I taught my middle school students about memory at the beginning of each school year. I quizzed them about their memories over the next three to four weeks, then reduced the reviews to once every other week. My students commented, “Why do you keep quizzing us about memory? We already know this stuff.” My response was, “Exactly! That’s why I keep quizzing you.”
Students of all ages use different learning techniques that teachers and parents have taught them. Each technique is based on memory related research. This article will help parents, teachers, tutors, and all students understand the four stages of memory and how to use this knowledge to improve the quality and quantity of learning.
Four Stages of Memory
Human memory is a four - stage process: input, encoding, rehearsal, and retrieval. A problem at any stage affects memory and learning. When I teach these stages to my students, I use a filing cabinet analogy. Here’s how the analogy goes:
Think of your brain as a filing cabinet. The metal cabinet itself is like your brain. Papers that go into the cabinet are like your memories. When we file papers in a filing cabinet, we use a system so they stay organized and we can find them easily. We can’t just take stacks of papers and throw them in! Our filing system helps us keep papers organized for easy relocation.
Input is what we see, hear, touch, taste, and smell. We see and skim the papers to file so we know what drawer and folder they go in. We’re not memorizing (or “learning”) them yet, we’re just taking it all in and organizing our papers. This is what our brain does with sensory information.
Encoding happens when we’ve filed and organized the papers in their files and drawers. We categorize them so we can start learning what’s there. We can remember what’s in the drawer but not the exact papers or the locations of files in the drawers. In other words, we’re committing drawer contents to short term memory.
Rehearsal is like using the filing cabinet repeatedly. As time goes by, we refine our knowledge of what’s in the drawer. Now we can easily locate old quizzes and tests from October. We’ve used the file enough that we know where they are. Rehearsal is just practice.
Retrieval is when we find the file we’re looking for. In fact, now that we’ve rehearsed the location of the files and folders, we know exactly where they are located without looking. The information is in our long - term memory. Now the question is, “How do we keep the file’s location in our long – term memory?” The answer is: more rehearsal!
Memory and Quality Learning
Knowing these steps can help us improve the quality and quantity of learning. Several things can interrupt the memory process at any of the four stages. Here are several ways we can maximize learning based on the four – stage memory process:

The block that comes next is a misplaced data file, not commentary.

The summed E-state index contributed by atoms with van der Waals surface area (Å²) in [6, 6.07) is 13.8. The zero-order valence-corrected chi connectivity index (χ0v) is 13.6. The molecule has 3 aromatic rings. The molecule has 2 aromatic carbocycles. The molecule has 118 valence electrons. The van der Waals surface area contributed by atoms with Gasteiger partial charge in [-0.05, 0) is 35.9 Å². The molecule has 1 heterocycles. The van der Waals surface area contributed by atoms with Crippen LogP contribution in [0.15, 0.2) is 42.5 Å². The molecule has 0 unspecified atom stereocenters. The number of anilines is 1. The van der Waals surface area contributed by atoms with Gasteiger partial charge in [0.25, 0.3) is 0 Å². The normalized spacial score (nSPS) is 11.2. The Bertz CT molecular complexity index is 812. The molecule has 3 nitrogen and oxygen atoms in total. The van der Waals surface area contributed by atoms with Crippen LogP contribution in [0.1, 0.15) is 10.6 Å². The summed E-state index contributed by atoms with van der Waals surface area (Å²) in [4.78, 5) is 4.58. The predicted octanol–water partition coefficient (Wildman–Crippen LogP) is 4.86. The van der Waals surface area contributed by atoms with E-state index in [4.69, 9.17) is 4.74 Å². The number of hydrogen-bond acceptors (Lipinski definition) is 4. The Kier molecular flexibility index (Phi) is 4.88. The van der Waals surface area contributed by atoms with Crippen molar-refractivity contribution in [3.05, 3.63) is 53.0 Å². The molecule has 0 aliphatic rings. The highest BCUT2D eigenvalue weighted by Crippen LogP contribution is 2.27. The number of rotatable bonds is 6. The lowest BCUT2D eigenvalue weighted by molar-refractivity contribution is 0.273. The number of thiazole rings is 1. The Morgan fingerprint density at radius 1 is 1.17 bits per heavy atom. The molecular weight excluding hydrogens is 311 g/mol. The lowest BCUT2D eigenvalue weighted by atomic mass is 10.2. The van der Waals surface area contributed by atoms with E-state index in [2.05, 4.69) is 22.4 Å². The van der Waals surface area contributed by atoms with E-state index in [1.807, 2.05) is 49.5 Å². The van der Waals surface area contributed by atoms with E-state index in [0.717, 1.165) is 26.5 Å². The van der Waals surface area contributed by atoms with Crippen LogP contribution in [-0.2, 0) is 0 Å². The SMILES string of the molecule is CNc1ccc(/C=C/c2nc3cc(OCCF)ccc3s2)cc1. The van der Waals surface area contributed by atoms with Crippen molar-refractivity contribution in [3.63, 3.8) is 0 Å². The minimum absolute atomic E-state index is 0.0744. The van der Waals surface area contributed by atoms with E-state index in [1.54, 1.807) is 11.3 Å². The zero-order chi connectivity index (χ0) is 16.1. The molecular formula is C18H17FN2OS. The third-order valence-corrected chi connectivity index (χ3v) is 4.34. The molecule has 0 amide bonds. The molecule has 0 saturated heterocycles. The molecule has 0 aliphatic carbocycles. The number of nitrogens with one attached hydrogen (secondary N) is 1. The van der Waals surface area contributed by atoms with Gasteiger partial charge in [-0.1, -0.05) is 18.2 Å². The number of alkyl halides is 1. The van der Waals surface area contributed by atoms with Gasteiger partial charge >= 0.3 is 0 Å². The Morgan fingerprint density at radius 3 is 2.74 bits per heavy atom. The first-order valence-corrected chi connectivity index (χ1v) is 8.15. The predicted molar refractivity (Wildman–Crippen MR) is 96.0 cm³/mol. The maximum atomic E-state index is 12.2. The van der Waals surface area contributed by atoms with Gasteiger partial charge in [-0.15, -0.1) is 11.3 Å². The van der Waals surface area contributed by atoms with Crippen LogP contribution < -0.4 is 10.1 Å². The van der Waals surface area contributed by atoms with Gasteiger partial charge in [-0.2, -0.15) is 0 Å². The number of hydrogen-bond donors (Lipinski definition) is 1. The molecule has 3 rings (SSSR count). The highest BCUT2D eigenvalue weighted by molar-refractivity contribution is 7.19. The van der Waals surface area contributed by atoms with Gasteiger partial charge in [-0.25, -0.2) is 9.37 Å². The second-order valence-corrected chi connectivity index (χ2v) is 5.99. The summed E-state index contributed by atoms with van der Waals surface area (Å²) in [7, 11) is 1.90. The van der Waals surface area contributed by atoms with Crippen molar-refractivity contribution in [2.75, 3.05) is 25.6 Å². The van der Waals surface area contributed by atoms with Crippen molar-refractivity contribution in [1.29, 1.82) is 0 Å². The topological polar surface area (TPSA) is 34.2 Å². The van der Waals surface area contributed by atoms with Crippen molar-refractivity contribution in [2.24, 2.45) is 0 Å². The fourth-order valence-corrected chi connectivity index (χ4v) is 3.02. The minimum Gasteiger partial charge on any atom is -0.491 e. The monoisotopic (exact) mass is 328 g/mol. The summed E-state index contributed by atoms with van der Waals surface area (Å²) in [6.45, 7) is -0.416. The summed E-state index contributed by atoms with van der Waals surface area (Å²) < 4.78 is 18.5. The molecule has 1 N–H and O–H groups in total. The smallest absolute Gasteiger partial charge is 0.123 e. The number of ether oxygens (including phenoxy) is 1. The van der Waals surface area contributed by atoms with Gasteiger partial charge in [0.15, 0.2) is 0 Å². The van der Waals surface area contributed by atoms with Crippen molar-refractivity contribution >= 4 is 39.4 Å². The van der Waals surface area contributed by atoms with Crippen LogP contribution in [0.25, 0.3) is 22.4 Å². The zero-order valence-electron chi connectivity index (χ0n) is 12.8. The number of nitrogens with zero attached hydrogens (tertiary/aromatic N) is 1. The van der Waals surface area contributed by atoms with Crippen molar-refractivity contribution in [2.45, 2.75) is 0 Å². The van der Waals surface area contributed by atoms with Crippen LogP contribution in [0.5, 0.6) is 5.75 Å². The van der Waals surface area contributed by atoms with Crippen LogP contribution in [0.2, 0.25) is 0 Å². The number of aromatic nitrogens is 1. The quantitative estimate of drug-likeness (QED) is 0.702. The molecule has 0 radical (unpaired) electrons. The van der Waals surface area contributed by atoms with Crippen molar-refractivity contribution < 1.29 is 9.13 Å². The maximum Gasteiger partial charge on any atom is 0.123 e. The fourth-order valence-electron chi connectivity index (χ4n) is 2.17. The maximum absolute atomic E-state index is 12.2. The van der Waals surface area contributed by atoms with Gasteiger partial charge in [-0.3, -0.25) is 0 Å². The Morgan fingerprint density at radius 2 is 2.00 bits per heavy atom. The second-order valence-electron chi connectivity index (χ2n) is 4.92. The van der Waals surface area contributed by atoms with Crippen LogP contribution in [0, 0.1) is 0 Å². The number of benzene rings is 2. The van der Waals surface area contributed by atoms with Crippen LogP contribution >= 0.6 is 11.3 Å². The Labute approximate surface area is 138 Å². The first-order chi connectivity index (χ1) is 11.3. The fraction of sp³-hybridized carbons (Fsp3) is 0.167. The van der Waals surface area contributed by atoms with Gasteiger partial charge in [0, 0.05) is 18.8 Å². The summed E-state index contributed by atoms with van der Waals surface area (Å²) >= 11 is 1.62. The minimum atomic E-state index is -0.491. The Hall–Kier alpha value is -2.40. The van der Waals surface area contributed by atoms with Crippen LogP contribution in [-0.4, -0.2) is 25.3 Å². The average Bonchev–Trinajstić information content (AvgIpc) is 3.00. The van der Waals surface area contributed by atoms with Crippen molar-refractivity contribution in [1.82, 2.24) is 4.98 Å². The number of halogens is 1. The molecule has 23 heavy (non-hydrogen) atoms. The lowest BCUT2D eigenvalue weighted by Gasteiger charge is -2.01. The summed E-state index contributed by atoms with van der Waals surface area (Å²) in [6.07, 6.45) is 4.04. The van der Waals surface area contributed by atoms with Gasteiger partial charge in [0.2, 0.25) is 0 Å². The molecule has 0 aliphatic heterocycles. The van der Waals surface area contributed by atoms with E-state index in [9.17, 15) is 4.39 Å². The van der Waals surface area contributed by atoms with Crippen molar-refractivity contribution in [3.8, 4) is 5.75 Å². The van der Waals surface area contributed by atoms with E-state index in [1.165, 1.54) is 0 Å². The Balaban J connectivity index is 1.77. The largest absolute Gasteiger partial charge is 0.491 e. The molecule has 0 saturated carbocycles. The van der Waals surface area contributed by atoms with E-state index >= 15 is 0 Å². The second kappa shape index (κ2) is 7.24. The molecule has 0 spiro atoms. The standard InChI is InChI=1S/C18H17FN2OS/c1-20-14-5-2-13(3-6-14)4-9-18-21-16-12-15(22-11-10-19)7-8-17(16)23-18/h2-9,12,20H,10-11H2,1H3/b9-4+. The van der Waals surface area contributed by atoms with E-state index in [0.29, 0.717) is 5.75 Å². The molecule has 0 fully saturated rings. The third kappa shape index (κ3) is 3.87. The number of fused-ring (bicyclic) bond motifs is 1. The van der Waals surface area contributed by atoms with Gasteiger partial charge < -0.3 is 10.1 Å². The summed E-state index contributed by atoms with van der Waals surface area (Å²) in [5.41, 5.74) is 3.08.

1. Study in a well-lit environment. Dark environments cause eyestrain, which interrupts the input stage. If you can’t see what you’re studying, your brain spends precious resources dealing with the low light situation. The same goes for wearing your glasses or contacts when you study.
2. Collect all materials before studying. This can interrupt the input, encoding, and retrieval processes, depending on when you discover you forgot something. For example, imagine you’ve been studying for an Algebra test for 30 minutes and can’t find your old homework. You stop what you’re doing and go find the problems. In this case, you interrupted the encoding (or “rehearsal”) stage because you were practicing problems you already knew.
3. Get 8 – 10 hours of sleep a night (for teens). Adults need less sleep – about 6 – 8 hours. Many parents don’t realize how much sleep their children need. Children’s bodies grow through their teen years. Research shows that the human brain doesn’t fully mature until about age 21 or 22! Lack of sleep “dulls” the brain because it doesn’t have a chance to restore itself.
While we sleep, our brain sorts through the day’s sensory information and gets rid of things it doesn’t need. For example, if you went to school today, your brain doesn’t need to remember images of your friend’s faces, how the hall lockers look, or which textbooks you took to each class. That information is already in your long – term memory. Your brain sheds these repetitive memories to make room for the next day’s learning. Without sleep, your brain is still full of today’s memories and there’s no room for new learning.
4. Take planned breaks. Your brain has limits on the amount of new information it can process. Once it reaches its limit, your brain needs a break. Plan your break so you know the interruption is coming. Set a timer and stop studying when it goes off. Take 15 minutes every hour to hour and a half to stand up, walk around, go to the bathroom, and get some water or a snack. This engages your brain in a different activity and gives it a break from intense learning.
Human memory is a four - stage process: input, encoding, rehearsal, and retrieval. Students can do several things to help improve their memories: study in a well – lit environment, collect everything you need before you start studying, get enough sleep, and take planned breaks.
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